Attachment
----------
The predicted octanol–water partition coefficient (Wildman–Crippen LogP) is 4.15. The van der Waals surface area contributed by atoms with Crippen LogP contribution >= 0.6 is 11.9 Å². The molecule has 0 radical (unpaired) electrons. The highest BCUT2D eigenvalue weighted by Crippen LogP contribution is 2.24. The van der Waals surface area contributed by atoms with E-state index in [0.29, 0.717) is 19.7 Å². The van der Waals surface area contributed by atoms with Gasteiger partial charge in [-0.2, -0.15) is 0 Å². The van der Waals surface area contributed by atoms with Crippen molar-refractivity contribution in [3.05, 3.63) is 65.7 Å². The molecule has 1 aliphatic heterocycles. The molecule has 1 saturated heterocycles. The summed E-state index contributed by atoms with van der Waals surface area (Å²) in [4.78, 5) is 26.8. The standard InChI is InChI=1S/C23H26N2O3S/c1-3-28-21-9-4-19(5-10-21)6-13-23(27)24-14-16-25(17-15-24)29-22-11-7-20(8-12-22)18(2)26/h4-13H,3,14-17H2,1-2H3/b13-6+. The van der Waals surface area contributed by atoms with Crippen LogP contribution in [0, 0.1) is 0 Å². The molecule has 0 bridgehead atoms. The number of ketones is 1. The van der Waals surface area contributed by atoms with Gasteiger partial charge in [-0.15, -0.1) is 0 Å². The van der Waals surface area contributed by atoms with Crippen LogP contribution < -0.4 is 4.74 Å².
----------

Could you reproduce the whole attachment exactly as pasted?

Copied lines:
The predicted octanol–water partition coefficient (Wildman–Crippen LogP) is 4.15. The van der Waals surface area contributed by atoms with Crippen LogP contribution >= 0.6 is 11.9 Å². The molecule has 0 radical (unpaired) electrons. The highest BCUT2D eigenvalue weighted by Crippen LogP contribution is 2.24. The van der Waals surface area contributed by atoms with E-state index in [0.29, 0.717) is 19.7 Å². The van der Waals surface area contributed by atoms with Gasteiger partial charge in [-0.2, -0.15) is 0 Å². The van der Waals surface area contributed by atoms with Crippen molar-refractivity contribution in [3.05, 3.63) is 65.7 Å². The molecule has 1 aliphatic heterocycles. The molecule has 1 saturated heterocycles. The summed E-state index contributed by atoms with van der Waals surface area (Å²) in [4.78, 5) is 26.8. The standard InChI is InChI=1S/C23H26N2O3S/c1-3-28-21-9-4-19(5-10-21)6-13-23(27)24-14-16-25(17-15-24)29-22-11-7-20(8-12-22)18(2)26/h4-13H,3,14-17H2,1-2H3/b13-6+. The van der Waals surface area contributed by atoms with Crippen LogP contribution in [0, 0.1) is 0 Å². The molecule has 0 bridgehead atoms. The number of ketones is 1. The van der Waals surface area contributed by atoms with Gasteiger partial charge in [-0.15, -0.1) is 0 Å². The van der Waals surface area contributed by atoms with Crippen LogP contribution < -0.4 is 4.74 Å².